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NC Legislators Approve Hurricane Relief for School Calendar and Employees [UPDATED]

Elizabeth Yelverton | NCASA

[UPDATED]

The North Carolina General Assembly met Tuesday for its first special session regarding initial Hurricane Florence relief efforts. Legislators specifically addressed public school calendar flexibility and school employee compensation for areas impacted by Hurricane Florence. The Senate introduced Senate Bill 2, which was identical to House Bill 3: "School Calendar & Pay/Hurricane Florence." Senate Bill 2 passed both the House and Senate and was presented to the Governor to be signed into law. A separate recovery bill, House Bill 4/Senate Bill 3: "Hurricane Florence Emergency Response Act," also passed both the House and Senate and was presented to the Governor. Governor Cooper signed into law Senate Bill 2 and House Bill 4 on October 3. 

For public school units under a federal major disaster declaration, the bill provides three options for school days missed due to the hurricane:

(i) Make up any number of the instructional days or equivalent hours missed;

(ii) Deem as completed any number of instructional days or equivalent hours missed up to a total of 20 days; or

(iii) Implement any combination of both of the above.

The bill provides additional options for public school units impacted by the hurricane but not located in a county designated under a federal major disaster declaration. If the public school unit’s scheduled calendar will already meet the state-mandated 185 instructional days, or 1,025 instructional hours, the bill notes no additional days or hours for that school are required to be made up. For all other school units impacted by the hurricane, the bill states schools must make up the first two days of missed instructional time, but may choose to make up any additional time missed, or alternatively, may deem that time as completed.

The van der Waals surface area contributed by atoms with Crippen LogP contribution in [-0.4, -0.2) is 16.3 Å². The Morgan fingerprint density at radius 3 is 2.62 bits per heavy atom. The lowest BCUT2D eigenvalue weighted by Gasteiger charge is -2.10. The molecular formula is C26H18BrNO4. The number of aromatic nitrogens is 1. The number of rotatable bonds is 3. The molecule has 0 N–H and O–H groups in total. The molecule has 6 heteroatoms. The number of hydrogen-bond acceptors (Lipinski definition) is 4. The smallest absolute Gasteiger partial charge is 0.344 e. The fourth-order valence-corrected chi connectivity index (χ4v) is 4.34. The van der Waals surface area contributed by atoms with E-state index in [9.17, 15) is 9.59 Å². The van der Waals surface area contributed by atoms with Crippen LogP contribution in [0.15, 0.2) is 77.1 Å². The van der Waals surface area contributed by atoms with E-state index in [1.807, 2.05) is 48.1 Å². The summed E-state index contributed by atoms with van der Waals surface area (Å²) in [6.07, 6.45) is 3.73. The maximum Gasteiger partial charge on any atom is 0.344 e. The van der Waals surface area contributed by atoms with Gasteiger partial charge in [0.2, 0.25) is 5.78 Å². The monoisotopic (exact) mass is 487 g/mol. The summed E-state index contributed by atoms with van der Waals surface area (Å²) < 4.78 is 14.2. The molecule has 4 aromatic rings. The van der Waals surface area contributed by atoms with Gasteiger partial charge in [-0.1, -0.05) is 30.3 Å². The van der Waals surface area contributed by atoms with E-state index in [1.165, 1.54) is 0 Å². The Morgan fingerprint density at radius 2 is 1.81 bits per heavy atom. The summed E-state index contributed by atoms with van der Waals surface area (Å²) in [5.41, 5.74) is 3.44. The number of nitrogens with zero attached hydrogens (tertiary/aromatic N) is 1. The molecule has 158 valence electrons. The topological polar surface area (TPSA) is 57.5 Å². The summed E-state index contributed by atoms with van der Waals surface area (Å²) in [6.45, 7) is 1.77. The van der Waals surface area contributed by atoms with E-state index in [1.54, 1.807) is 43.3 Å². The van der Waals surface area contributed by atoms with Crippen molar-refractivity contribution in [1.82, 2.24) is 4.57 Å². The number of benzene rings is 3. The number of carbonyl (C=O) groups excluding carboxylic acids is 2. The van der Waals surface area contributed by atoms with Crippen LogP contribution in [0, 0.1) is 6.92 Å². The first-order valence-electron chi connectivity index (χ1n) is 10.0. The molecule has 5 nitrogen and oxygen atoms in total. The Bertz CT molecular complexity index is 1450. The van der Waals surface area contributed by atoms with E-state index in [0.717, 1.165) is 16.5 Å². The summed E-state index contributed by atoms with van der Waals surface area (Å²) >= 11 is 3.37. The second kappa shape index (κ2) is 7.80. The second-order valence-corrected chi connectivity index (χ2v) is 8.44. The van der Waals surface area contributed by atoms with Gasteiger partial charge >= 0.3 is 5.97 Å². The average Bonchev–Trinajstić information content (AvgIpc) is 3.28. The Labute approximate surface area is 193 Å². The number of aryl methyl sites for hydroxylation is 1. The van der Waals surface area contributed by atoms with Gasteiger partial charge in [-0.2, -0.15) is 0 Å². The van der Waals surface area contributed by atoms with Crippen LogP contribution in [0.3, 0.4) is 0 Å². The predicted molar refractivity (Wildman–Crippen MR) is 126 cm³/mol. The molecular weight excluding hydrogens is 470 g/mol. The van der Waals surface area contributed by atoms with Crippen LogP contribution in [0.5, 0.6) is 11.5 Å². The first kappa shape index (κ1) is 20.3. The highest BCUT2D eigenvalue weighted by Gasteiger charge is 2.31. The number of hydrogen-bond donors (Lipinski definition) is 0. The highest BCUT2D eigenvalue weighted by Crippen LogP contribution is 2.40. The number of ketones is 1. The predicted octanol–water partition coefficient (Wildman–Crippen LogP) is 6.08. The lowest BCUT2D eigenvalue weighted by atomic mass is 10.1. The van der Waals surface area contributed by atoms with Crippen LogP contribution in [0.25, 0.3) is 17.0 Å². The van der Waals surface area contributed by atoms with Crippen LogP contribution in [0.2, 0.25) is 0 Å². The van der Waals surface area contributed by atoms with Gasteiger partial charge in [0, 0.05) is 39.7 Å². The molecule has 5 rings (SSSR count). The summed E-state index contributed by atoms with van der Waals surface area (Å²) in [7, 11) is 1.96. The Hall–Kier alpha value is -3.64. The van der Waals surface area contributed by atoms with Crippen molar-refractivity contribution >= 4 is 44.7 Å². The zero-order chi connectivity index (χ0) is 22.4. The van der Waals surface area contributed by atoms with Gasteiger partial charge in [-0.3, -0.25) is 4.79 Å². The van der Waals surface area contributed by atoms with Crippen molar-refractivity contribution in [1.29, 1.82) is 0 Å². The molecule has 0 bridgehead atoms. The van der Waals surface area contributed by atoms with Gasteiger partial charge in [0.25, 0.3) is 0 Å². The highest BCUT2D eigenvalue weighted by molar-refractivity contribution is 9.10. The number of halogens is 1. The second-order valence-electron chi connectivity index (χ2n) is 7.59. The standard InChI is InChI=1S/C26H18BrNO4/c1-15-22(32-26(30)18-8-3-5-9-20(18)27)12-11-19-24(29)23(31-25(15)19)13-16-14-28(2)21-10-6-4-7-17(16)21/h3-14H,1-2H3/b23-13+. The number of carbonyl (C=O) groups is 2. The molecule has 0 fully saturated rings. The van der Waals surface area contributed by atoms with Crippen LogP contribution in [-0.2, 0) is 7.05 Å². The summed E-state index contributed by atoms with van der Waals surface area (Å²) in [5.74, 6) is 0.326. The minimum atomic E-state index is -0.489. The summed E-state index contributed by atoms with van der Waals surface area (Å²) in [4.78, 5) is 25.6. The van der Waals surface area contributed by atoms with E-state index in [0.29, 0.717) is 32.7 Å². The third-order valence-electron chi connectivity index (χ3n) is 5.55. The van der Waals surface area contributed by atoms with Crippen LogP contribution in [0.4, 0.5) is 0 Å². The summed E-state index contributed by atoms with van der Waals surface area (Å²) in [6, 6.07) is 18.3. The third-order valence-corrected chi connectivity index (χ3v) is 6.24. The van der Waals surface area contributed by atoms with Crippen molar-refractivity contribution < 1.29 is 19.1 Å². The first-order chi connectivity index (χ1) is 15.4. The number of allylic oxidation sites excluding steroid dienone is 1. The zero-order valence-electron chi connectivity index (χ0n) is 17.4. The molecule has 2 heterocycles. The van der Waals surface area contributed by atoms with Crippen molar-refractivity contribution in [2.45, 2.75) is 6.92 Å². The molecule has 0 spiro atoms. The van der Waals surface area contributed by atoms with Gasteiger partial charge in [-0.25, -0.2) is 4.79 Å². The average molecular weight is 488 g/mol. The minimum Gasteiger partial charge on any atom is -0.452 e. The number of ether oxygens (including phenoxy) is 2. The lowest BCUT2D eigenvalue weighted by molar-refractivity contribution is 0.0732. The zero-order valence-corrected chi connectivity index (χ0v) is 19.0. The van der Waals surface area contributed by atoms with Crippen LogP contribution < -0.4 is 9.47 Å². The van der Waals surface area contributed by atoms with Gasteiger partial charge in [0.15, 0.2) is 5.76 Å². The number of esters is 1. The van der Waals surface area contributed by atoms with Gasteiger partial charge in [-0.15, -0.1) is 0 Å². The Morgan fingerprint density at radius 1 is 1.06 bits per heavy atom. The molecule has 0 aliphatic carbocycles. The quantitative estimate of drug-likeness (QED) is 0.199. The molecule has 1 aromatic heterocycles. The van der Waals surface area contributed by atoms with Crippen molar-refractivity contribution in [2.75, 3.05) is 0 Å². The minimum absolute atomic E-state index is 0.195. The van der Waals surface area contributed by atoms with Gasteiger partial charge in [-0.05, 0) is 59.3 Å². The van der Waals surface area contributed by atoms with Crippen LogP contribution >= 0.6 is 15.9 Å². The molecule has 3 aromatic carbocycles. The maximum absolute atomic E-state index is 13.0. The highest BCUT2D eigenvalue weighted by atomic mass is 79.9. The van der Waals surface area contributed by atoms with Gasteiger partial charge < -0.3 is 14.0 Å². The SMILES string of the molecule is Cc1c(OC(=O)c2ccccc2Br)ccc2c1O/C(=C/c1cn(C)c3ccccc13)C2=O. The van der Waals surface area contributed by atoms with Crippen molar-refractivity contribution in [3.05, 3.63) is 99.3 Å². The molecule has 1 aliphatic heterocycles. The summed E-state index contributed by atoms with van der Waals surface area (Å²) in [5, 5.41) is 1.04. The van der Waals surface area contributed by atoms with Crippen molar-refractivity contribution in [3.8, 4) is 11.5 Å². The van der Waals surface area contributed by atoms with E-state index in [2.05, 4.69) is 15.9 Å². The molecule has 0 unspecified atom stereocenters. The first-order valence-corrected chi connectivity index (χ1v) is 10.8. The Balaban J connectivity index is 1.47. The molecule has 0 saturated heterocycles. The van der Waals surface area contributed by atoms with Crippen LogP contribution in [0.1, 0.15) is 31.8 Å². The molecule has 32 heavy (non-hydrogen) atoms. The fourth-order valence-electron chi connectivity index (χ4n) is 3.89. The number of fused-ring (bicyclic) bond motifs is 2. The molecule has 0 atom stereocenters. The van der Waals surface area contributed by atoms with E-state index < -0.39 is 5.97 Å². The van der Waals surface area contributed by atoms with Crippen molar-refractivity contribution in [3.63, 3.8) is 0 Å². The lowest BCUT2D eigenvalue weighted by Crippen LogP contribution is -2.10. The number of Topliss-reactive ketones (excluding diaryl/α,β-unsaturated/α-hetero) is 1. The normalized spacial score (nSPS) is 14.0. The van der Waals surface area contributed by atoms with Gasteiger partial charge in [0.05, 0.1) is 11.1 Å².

The bill also addresses employee compensation for districts that are eligible to waive missed instructional days and requires all public school employees who missed work on those waived days shall be paid as if they had worked. The bill also allocates $6.5 million in funding through the Department of Public Instruction to compensate child nutrition personnel who missed work on these waived instructional days as well.

In addition to providing legislative relief for school calendar restrictions and employee compensation, the bill also includes a reporting requirement for the State Superintendent regarding changes to school calendars and employee compensation as a result of this bill. The bill also provides leniency for students enrolled in an educator preparation program who could not graduate in December 2018 unless some of their class or clinical time is waived.

NCASA is receiving lots of questions about implementation of the school calendar relief and personnel pay provisions of this new law and is now creating a section-by-section legal analysis we will share with all members as soon as possible. NCASA also contacted State Superintendent Mark Johnson on October 3 to request that DPI offer official implementation guidance as well, and he quickly agreed that guidance is needed and will be compiled and circulated to all school districts. NCASA would like to note that our initial interpretation of the employee compensation section implied all school employees in all districts should be compensated as if they had worked on days missed due to the hurricane; however, we currently believe the pay provision applies only to districts defined in the new law as eligible to waive instructional days and then deemed one or more days as completed. We are seeking clarification on this issue from DPI and are hopeful it will be addressed in the Frequently Asked Questions document that the Division of School Business has indicated it will release next week.

Elizabeth Yelverton
eyelverton@ncasa.net
919-703-2487